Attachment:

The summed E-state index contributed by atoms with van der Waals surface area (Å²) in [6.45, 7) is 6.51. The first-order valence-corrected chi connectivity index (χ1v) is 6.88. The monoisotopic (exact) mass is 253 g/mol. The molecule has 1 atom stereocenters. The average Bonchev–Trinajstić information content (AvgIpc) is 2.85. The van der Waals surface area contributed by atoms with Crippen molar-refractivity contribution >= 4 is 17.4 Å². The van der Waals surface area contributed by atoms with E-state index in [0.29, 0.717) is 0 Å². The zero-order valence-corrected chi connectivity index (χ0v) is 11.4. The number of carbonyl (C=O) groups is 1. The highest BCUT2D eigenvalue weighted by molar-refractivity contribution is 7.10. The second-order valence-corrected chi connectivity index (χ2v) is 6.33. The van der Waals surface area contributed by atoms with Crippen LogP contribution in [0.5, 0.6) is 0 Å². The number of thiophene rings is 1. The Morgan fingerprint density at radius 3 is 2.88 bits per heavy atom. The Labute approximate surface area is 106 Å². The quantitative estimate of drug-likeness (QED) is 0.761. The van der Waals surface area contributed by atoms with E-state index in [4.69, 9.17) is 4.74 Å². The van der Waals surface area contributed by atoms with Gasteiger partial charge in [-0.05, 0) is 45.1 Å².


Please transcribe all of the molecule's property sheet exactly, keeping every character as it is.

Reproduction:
The summed E-state index contributed by atoms with van der Waals surface area (Å²) in [6.45, 7) is 6.51. The first-order valence-corrected chi connectivity index (χ1v) is 6.88. The monoisotopic (exact) mass is 253 g/mol. The molecule has 1 atom stereocenters. The average Bonchev–Trinajstić information content (AvgIpc) is 2.85. The van der Waals surface area contributed by atoms with Crippen molar-refractivity contribution >= 4 is 17.4 Å². The van der Waals surface area contributed by atoms with E-state index in [0.29, 0.717) is 0 Å². The zero-order valence-corrected chi connectivity index (χ0v) is 11.4. The number of carbonyl (C=O) groups is 1. The highest BCUT2D eigenvalue weighted by molar-refractivity contribution is 7.10. The second-order valence-corrected chi connectivity index (χ2v) is 6.33. The van der Waals surface area contributed by atoms with Crippen LogP contribution in [0.5, 0.6) is 0 Å². The number of thiophene rings is 1. The Morgan fingerprint density at radius 3 is 2.88 bits per heavy atom. The Labute approximate surface area is 106 Å². The quantitative estimate of drug-likeness (QED) is 0.761. The van der Waals surface area contributed by atoms with E-state index in [4.69, 9.17) is 4.74 Å². The van der Waals surface area contributed by atoms with Gasteiger partial charge in [-0.05, 0) is 45.1 Å².